A friend, and coworker, of mine recently wrote about a curdled milk experiment of hers on this post: Whey
Being, uh, a competitive sort, I couldn’t let this sort of thing go unchallenged.
Well, not really.
I’d read these sorts of “Milk Punch” recipes for a long time now, and always wanted to try one. I just didn’t know if they were good or just weird.
I’d also recently read on Lauren Clarke’s blog, (Milk Punch,) that bartenders at Drink in Boston (well, Fort Point,) were experimenting with a Hibiscus Milk Punch. Frederic from Cocktail
Virgin Slut also recently wrote up Milk Punches on their post: Hibiscus White Rum Milk Punch
With all these people making Milk Punches, there’s no way I could not experiment with one. I more or less followed the recipe from Drink.
1 bottle (750 ml.) White Demerara Rum
Pared rind of 1 orange
Pared rind of 2 lemons
1/4 cup tablespoon dried Hibiscus Flowers (Also called “Jamaica” or “Sorrel”. Available at Latin American and Caribbean stores.)
1 1/2 cup 2-1 Simple Syrup made from Natural Cane Sugar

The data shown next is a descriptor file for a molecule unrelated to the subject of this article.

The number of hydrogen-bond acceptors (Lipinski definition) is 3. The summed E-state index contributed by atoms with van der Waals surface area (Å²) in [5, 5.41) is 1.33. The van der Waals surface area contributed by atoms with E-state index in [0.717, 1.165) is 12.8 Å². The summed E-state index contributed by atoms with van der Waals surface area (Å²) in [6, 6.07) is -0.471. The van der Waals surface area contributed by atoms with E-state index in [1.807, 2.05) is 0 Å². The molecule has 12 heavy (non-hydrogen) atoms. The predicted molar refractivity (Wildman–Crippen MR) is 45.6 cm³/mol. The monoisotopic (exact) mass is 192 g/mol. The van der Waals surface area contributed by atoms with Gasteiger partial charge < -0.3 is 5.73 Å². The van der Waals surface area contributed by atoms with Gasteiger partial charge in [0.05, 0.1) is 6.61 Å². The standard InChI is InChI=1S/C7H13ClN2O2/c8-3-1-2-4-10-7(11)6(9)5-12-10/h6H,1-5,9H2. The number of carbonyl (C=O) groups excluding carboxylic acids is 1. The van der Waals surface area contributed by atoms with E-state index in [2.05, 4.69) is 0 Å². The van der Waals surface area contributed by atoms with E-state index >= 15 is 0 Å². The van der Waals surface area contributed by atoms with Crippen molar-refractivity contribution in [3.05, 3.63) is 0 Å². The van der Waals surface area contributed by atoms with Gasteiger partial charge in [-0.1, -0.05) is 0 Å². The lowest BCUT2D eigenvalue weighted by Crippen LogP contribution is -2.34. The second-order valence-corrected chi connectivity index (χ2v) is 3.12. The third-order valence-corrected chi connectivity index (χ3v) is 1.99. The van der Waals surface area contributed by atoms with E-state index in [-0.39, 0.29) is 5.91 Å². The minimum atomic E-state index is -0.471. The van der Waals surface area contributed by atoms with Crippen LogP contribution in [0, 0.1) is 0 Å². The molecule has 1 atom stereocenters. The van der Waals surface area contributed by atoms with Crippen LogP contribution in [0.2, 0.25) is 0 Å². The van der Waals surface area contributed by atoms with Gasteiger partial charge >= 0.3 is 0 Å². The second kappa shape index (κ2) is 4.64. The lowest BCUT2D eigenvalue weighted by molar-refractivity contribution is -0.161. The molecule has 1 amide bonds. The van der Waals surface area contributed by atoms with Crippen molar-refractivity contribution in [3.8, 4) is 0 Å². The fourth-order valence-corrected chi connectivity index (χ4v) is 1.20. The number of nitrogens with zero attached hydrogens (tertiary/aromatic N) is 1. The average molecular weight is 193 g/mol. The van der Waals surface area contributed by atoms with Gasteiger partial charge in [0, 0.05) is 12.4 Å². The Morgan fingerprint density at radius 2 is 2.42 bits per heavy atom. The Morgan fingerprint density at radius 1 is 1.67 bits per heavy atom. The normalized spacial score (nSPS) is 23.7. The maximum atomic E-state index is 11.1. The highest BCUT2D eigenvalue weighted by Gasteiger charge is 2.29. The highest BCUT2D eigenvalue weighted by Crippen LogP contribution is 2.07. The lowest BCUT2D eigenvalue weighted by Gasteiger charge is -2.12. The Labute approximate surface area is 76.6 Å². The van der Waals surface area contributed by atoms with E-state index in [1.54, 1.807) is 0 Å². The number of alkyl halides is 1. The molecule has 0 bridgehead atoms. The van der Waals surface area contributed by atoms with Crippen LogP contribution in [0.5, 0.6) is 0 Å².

1 cup fresh Lime juice, strained
2 cups Straus Farms Whole Milk
1/2 stick Mexican Cinnamon, crushed
4 whole Cloves, crushed
Place citrus peels in rum for 24 hours. Add Hibiscus flowers and let sit for another 24 hours.
Add cinnamon and cloves to Milk and heat to 180 degrees.
Strain citrus peels and hibiscus out of rum.
Add sugar syrup and lime juice to rum.
Add heated milk to rum and let stand until it curdles (1/2 hour or so).
Set a strainer over stainless container and line with layers of cheese cloth. Strain mixture through cheesecloth and then bottle in a clean container. I am not sure what to do with the curdled milk solids. It is more or less boozy, sweet, cottage cheese.
The next day, more milk solids will likely settle out.
Pour the clear liquid off, leaving the solids behind. Strain through a coffee filter or similar and bottle. The resulting liquid will be pretty clear and look more or less like Rose Wine. The recipe makes a bit more than a liter of punch.
The folks at Drink suggest serving this in a small sherry type glass.